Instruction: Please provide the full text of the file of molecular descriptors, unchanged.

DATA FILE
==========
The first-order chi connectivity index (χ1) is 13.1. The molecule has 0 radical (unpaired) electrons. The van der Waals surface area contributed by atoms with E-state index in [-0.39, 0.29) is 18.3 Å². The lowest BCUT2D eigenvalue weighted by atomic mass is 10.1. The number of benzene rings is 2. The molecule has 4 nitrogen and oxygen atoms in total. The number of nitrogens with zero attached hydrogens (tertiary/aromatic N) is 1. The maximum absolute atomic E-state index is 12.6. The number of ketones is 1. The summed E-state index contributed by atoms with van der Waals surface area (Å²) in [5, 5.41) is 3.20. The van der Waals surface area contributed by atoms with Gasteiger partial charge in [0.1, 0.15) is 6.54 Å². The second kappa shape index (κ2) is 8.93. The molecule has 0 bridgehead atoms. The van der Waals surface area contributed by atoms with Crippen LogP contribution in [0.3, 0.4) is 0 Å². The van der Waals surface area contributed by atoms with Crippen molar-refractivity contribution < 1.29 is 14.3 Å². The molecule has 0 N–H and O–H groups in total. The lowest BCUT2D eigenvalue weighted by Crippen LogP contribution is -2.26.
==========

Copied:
The first-order chi connectivity index (χ1) is 13.1. The molecule has 0 radical (unpaired) electrons. The van der Waals surface area contributed by atoms with E-state index in [-0.39, 0.29) is 18.3 Å². The lowest BCUT2D eigenvalue weighted by atomic mass is 10.1. The number of benzene rings is 2. The molecule has 4 nitrogen and oxygen atoms in total. The number of nitrogens with zero attached hydrogens (tertiary/aromatic N) is 1. The maximum absolute atomic E-state index is 12.6. The number of ketones is 1. The summed E-state index contributed by atoms with van der Waals surface area (Å²) in [5, 5.41) is 3.20. The van der Waals surface area contributed by atoms with Gasteiger partial charge in [0.1, 0.15) is 6.54 Å². The second kappa shape index (κ2) is 8.93. The molecule has 0 bridgehead atoms. The van der Waals surface area contributed by atoms with Crippen LogP contribution in [0.3, 0.4) is 0 Å². The van der Waals surface area contributed by atoms with Crippen molar-refractivity contribution < 1.29 is 14.3 Å². The molecule has 0 N–H and O–H groups in total. The lowest BCUT2D eigenvalue weighted by Crippen LogP contribution is -2.26.